One complaint we saw a lot on the evaluations was that a room was overcrowded for one session or another. This is actually a hard problem for us to solve.
Conference room layouts fall into two basic categories: those (like this year’s Southwest) where all the rooms are the same size, and those where session rooms have different sizes. Each type presents issues for scheduling, but on the whole, it’s a lot easier when all the rooms are the same size.
When rooms of significantly different sizes are used, whoever makes the schedule not only has to try to figure out which sessions fit together to give everyone something to attend at each slot, but also which sessions will draw big crowds and which will be attractive only to a select group.
Sometimes, that’s easy. I was pretty sure that Christof’s “Dark Side of VFP” session would draw a huge audience. He’s a great speaker, it’s a sexy title, and people know that he knows more about what’s going on inside VFP than just about anyone outside Microsoft. (Now there’s a thought—wouldn’t it be cool to have had Calvin Hsia, VFP’s Lead Developer, in the room for that session!)
On the other hand, I was surprised by the SRO crowd for Cathy’s “Outfox the VFP Report Writer” session. I knew she’d give a good session, and there’d be plenty of meat, but I didn’t expect it to have such wide appeal. Shows what I know.
If we’d had rooms of different sizes, I would have put Christof’s session in the biggest room, but not Cathy’s. In fact, the first time those two sessions were given, they were side-by-side.
With same-sized rooms, we don’t have to try to figure that out. On the other hand, we don’t have the flexibility of multiple sizes. It’s a bit of a catch.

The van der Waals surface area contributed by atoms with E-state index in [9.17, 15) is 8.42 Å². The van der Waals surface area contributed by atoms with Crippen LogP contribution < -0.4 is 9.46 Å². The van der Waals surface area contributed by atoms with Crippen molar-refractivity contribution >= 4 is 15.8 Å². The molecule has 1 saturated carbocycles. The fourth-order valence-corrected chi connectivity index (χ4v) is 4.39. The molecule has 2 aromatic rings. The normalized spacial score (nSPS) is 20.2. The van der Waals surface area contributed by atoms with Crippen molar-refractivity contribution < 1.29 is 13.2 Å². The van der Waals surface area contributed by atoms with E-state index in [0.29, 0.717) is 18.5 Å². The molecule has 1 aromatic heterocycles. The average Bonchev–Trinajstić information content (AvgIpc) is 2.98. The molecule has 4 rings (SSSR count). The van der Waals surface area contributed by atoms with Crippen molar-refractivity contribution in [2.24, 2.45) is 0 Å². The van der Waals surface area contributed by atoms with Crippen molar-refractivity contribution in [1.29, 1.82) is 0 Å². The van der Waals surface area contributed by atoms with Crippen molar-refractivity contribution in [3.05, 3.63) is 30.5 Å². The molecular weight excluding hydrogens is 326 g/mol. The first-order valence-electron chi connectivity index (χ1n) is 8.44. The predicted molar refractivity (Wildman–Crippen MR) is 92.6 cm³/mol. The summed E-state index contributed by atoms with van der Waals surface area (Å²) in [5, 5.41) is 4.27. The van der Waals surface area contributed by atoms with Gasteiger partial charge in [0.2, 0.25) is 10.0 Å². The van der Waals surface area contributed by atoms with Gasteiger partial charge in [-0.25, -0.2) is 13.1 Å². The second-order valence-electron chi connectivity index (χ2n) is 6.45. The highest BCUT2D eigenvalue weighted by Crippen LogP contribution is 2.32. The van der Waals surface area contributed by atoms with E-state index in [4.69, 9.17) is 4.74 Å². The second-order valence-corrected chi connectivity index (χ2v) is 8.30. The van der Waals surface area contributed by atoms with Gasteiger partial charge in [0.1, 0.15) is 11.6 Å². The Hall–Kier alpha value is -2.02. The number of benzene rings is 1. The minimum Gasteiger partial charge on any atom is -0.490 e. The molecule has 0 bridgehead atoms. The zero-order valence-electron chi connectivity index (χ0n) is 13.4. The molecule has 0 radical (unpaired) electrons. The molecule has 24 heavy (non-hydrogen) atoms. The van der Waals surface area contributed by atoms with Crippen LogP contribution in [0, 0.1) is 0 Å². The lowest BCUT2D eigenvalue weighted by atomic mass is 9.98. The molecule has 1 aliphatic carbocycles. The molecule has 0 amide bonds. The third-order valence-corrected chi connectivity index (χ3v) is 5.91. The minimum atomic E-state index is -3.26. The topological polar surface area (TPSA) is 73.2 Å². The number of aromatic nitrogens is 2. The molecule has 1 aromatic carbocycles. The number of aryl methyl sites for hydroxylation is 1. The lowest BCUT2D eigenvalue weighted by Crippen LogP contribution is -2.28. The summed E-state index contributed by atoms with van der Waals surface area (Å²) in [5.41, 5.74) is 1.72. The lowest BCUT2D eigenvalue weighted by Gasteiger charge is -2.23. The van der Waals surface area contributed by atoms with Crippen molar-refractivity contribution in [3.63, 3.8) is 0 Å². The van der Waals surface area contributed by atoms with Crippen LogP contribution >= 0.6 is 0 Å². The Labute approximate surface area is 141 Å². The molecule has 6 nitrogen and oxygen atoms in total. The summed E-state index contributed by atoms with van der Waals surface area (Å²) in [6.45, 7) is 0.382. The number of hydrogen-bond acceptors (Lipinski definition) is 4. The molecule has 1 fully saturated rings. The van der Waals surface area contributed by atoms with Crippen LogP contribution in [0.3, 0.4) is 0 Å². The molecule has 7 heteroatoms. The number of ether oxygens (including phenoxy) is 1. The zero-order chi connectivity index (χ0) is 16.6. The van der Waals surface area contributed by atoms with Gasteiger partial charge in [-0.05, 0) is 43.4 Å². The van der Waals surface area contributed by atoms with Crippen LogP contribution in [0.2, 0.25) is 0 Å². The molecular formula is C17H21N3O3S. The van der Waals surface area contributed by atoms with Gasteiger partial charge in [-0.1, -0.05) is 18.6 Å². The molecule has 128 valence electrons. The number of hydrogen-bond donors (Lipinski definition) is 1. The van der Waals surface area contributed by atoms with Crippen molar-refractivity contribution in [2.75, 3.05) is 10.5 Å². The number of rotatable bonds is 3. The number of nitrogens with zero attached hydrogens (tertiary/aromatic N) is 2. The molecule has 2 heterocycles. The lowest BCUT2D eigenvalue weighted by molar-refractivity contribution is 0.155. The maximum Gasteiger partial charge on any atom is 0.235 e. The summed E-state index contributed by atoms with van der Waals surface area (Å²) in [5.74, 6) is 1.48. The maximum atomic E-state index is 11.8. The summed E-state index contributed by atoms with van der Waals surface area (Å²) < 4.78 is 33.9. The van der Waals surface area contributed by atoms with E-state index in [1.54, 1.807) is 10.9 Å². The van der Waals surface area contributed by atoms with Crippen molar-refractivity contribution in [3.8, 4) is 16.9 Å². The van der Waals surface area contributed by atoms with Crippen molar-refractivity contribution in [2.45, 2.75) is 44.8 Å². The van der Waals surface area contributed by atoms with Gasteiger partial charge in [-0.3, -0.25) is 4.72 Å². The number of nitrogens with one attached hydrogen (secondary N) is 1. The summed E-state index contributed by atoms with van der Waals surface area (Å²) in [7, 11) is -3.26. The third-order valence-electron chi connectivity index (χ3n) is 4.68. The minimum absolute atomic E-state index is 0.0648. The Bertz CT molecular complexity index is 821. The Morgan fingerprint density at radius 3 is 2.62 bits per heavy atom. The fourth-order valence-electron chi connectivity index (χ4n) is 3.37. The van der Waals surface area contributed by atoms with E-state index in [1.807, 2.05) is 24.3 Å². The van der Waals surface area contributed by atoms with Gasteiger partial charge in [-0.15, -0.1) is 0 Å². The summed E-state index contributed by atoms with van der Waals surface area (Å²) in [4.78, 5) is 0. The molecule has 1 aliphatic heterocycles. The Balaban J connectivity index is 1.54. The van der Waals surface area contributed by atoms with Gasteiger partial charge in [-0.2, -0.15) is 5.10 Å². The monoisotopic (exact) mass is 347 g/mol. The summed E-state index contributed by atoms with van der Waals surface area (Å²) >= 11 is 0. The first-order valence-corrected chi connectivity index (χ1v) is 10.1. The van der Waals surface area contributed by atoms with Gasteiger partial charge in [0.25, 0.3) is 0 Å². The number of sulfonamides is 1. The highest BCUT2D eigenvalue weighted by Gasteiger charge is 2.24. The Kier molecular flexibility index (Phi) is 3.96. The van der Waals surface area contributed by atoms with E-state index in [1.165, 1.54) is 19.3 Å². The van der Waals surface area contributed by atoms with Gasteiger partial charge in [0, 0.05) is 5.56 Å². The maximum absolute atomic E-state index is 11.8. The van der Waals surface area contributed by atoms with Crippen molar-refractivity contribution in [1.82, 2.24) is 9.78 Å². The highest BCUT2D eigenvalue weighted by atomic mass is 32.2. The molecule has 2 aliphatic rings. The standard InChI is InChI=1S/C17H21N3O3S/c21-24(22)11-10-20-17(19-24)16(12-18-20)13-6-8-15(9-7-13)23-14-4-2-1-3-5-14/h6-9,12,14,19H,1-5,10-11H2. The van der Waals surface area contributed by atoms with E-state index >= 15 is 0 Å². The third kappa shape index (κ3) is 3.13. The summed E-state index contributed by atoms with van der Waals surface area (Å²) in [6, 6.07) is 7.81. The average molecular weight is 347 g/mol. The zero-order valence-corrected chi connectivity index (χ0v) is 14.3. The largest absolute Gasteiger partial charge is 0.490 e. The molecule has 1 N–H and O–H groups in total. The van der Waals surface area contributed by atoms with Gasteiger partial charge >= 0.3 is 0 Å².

The one area where we do have flexibility on this is in how we have the rooms set up. I think pretty much everyone prefers classroom style, with tables and chairs, over theater style, with only chairs. But of course, we can fit a lot more people in in theater style. (According to the conference facility, the rooms we used can fit about twice as many in theater style.) We chose to split the difference, putting a few tables in the front part of the room, and then several rows of chairs in the back. Each room was initially set up for 50 people. (That changed as people moved chairs from room to room to meet needs. One thing you can always count on about the Fox gang is that they’re not afraid to move furniture.) Four rooms of 50 seats each seemed pretty good for 150 attendees plus 16 speakers (with four speaking at any given time).
For next year, we’ll look hard at the set up of the individual rooms and perhaps use fewer tables and more rows of chairs. I think we’ll also try to keep sessions we expect to be very popular out of room 4, the one at the far end of the hall, because traffic in and out of there was difficult.
Jack · December 4, 2007 at 9:58 am
I think the idea of fewer tables is a good one. For about half the sessions I was in the back without a table and it made very little difference to me whether I had a table or not.
Greg · December 7, 2007 at 6:37 pm
I for one (and I saw many others) was using my laptop during the sessions. A table is essential for this! I thought having the wireless, tables and power was an extremely valuable contribution to the conference. This is the second conference I’ve attend lately (DevTeach was the other) that has had this capability and have put it high on my list of things that an excellent conference should offer.